Conor Oberst and I have something of a tortured relationship. I fell in love hardcore with I'm Wide Awake It's Morning though I knew his was a sound too precocious for a longterm commitment. The first week I had it I bragged to all my friends, shouting the staccato opening to "At The Bottom OF Everything" to anyone near enough to listen. Then things cooled off and we went our separate ways, but sometime later I'd remember that one night during that first week my goth friend had pulled me aside on the bus and said "hey man, you gotta try this." I braced myself as I put the earphones on and sampled the wares. What I heard was a baby crying over a simple drum beat by Jason Boesel and Clark Baechel and in between fits was Nate Wolcott's muted trumpet, bemoaning something lost on all of us as we couldn't see the rainy street in his head but we picture our own everytime. Before Oberst became his own one-man Last Waltz he made one of the most darkly optimistic records of the decade in Digital Ash In A Digital Urn released the same day as I'm Wide Awake. While I can't take all of the drunken country flavor of the latter, I can take the grey-tinged atmosphere of loss and regret of the former any day of the week. From the hazy, urban nightmare of "Time Code" (which has perhaps my favorite drum programming in history) to the wistful rocking of "Light Pollution" (which has perhaps my favorite drum intro in history), the album is loaded with emotional revelations. It's tough to say whether you're meant to be happy or sad after "Easy/Lucky/Free" ends the record but I do like the ambiguity and the expert song crafting; Nick Zinner's guitar and keyboard predicts some of the best work he would do with Yeah Yeah Yeahs, as on the awesomely textured "Take It Easy (Love Nothing);" It's tough not to love that outro. Ultimately the record is about the pitfalls and highs in loving people and there will be good times and bad, but though we take them both but know which to keep.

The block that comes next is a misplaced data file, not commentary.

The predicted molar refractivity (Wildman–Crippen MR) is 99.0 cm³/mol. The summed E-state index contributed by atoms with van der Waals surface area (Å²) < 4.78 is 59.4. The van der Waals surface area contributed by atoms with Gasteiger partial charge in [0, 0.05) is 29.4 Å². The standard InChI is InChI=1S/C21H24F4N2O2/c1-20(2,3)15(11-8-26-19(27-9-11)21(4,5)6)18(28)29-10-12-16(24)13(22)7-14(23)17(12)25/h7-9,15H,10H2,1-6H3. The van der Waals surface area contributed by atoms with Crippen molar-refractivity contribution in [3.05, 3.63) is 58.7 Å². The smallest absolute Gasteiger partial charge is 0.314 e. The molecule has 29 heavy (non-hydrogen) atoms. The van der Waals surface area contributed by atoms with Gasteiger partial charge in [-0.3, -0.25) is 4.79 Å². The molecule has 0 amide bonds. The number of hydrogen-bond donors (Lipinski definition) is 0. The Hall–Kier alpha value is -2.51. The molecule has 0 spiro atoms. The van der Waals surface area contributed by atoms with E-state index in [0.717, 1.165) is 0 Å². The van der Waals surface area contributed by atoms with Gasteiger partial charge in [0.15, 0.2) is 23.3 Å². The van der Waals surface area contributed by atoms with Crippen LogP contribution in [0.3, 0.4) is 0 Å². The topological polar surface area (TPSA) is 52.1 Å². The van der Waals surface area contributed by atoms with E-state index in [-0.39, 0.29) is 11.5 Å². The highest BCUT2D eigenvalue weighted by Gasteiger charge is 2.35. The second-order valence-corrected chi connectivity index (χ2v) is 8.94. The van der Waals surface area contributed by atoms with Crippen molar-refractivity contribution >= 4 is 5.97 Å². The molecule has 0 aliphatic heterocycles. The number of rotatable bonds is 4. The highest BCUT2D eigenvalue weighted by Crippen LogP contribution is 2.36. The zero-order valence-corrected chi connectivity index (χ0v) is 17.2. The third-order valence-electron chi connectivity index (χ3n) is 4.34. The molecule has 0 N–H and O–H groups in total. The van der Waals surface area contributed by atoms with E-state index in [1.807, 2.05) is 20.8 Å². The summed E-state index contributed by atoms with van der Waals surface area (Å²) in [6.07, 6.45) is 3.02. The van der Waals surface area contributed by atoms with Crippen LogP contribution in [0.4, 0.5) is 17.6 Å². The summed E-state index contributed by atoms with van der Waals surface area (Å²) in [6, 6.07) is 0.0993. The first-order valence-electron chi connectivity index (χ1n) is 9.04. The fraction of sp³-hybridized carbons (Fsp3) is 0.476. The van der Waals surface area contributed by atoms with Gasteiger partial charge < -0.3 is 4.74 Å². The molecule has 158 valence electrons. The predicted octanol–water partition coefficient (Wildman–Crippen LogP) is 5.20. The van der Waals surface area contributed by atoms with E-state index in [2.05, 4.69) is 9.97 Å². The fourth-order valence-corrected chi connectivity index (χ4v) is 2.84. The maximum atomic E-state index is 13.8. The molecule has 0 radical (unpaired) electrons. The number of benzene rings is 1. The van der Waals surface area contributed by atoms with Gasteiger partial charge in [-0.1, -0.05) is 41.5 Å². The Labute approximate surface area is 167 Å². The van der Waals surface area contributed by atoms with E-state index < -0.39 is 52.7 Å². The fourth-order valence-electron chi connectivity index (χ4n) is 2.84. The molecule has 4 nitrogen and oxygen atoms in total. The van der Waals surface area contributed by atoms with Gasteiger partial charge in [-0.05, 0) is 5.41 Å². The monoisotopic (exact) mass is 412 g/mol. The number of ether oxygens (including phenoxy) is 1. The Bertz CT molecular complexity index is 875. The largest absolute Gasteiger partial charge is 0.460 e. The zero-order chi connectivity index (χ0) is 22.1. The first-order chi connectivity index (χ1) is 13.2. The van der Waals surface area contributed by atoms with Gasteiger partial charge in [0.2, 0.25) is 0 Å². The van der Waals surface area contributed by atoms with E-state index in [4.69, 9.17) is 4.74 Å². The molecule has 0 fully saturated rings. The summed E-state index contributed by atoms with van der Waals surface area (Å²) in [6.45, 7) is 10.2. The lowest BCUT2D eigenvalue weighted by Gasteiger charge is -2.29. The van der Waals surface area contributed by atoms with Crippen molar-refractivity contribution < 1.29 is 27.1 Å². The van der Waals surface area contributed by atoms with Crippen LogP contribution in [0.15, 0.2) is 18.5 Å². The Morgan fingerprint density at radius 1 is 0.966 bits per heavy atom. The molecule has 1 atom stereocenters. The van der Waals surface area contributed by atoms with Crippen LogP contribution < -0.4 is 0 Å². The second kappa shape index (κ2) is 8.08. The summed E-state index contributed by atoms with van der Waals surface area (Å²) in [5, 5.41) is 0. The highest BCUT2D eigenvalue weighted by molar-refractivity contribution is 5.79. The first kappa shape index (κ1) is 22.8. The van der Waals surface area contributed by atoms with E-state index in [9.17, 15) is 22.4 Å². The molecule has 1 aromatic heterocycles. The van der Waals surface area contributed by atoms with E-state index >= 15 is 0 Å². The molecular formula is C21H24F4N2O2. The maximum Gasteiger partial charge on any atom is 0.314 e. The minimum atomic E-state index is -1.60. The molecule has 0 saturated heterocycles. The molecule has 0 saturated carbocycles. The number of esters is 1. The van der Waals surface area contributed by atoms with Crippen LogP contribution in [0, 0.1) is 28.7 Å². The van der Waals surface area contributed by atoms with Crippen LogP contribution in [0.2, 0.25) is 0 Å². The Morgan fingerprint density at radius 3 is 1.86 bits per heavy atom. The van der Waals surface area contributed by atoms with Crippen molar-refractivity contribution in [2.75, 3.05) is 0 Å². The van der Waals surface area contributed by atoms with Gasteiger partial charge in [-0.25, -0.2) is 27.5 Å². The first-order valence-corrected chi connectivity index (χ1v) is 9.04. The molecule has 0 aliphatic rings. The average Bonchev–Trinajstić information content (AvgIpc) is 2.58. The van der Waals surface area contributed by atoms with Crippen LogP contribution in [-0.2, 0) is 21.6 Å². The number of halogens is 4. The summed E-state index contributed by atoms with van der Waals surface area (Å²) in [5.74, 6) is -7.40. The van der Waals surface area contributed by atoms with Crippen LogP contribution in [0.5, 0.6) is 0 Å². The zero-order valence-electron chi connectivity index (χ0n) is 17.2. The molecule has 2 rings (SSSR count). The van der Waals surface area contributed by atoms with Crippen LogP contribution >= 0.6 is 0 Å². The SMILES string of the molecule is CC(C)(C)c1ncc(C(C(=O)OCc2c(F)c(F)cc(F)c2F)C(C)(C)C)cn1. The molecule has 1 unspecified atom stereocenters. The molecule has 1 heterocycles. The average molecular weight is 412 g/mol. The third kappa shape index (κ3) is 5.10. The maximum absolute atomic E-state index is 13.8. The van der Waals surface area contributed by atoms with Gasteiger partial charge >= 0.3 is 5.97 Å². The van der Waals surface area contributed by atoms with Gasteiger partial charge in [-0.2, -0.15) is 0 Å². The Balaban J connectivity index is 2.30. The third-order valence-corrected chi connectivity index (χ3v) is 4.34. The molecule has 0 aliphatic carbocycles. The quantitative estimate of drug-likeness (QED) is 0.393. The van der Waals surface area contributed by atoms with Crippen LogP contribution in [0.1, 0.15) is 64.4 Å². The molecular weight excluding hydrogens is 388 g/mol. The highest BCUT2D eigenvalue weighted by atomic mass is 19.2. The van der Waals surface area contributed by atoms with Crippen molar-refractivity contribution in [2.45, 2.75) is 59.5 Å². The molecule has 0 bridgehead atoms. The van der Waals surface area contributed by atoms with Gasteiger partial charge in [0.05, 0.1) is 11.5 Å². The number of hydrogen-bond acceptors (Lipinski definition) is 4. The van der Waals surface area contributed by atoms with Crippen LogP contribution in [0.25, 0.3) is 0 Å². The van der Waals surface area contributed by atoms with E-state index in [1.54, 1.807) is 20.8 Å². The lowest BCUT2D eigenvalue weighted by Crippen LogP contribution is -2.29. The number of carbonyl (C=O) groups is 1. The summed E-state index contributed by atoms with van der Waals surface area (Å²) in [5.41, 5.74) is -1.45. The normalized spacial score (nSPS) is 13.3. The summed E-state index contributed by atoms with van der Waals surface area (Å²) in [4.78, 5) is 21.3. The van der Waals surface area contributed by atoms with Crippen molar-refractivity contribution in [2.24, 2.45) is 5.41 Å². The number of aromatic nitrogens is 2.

Broken Boy Soldiers
by The Raconteurs